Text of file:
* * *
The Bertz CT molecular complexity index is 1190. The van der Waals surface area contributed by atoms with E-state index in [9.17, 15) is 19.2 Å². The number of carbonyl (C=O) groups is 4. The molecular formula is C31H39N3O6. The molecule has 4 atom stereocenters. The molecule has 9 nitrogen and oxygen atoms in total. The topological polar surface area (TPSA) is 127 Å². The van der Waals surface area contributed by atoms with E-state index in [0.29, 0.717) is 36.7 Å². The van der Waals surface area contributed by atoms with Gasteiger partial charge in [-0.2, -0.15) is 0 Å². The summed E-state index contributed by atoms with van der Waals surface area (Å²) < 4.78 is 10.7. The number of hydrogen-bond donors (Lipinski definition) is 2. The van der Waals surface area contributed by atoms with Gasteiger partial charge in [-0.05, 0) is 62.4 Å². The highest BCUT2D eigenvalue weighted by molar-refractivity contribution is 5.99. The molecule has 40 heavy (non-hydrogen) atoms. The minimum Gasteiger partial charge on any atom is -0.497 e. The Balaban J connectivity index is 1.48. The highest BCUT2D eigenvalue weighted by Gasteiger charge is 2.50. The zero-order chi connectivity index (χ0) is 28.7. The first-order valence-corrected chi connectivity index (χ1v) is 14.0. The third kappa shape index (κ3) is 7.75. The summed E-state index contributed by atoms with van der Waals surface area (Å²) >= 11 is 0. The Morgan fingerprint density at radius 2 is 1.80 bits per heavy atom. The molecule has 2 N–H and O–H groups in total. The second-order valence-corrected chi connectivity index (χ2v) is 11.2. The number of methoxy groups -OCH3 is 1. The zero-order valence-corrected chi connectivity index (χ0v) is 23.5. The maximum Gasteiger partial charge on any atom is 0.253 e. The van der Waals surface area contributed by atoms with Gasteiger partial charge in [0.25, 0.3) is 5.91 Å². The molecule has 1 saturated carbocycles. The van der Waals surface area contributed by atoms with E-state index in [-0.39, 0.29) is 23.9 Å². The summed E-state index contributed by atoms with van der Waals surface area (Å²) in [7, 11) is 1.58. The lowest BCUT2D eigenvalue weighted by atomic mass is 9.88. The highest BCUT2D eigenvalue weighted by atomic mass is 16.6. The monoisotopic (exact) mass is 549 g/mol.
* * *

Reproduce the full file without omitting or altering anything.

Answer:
The Bertz CT molecular complexity index is 1190. The van der Waals surface area contributed by atoms with E-state index in [9.17, 15) is 19.2 Å². The number of carbonyl (C=O) groups is 4. The molecular formula is C31H39N3O6. The molecule has 4 atom stereocenters. The molecule has 9 nitrogen and oxygen atoms in total. The topological polar surface area (TPSA) is 127 Å². The van der Waals surface area contributed by atoms with E-state index in [0.29, 0.717) is 36.7 Å². The van der Waals surface area contributed by atoms with Gasteiger partial charge in [-0.2, -0.15) is 0 Å². The summed E-state index contributed by atoms with van der Waals surface area (Å²) < 4.78 is 10.7. The number of hydrogen-bond donors (Lipinski definition) is 2. The van der Waals surface area contributed by atoms with Gasteiger partial charge in [-0.05, 0) is 62.4 Å². The highest BCUT2D eigenvalue weighted by molar-refractivity contribution is 5.99. The molecule has 40 heavy (non-hydrogen) atoms. The minimum Gasteiger partial charge on any atom is -0.497 e. The Balaban J connectivity index is 1.48. The highest BCUT2D eigenvalue weighted by Gasteiger charge is 2.50. The zero-order chi connectivity index (χ0) is 28.7. The first-order valence-corrected chi connectivity index (χ1v) is 14.0. The third kappa shape index (κ3) is 7.75. The summed E-state index contributed by atoms with van der Waals surface area (Å²) >= 11 is 0. The Morgan fingerprint density at radius 2 is 1.80 bits per heavy atom. The molecule has 2 N–H and O–H groups in total. The second-order valence-corrected chi connectivity index (χ2v) is 11.2. The number of methoxy groups -OCH3 is 1. The zero-order valence-corrected chi connectivity index (χ0v) is 23.5. The maximum Gasteiger partial charge on any atom is 0.253 e. The van der Waals surface area contributed by atoms with Gasteiger partial charge in [0.25, 0.3) is 5.91 Å². The molecule has 1 saturated carbocycles. The van der Waals surface area contributed by atoms with E-state index in [-0.39, 0.29) is 23.9 Å². The summed E-state index contributed by atoms with van der Waals surface area (Å²) in [7, 11) is 1.58. The lowest BCUT2D eigenvalue weighted by atomic mass is 9.88. The highest BCUT2D eigenvalue weighted by atomic mass is 16.6. The monoisotopic (exact) mass is 549 g/mol.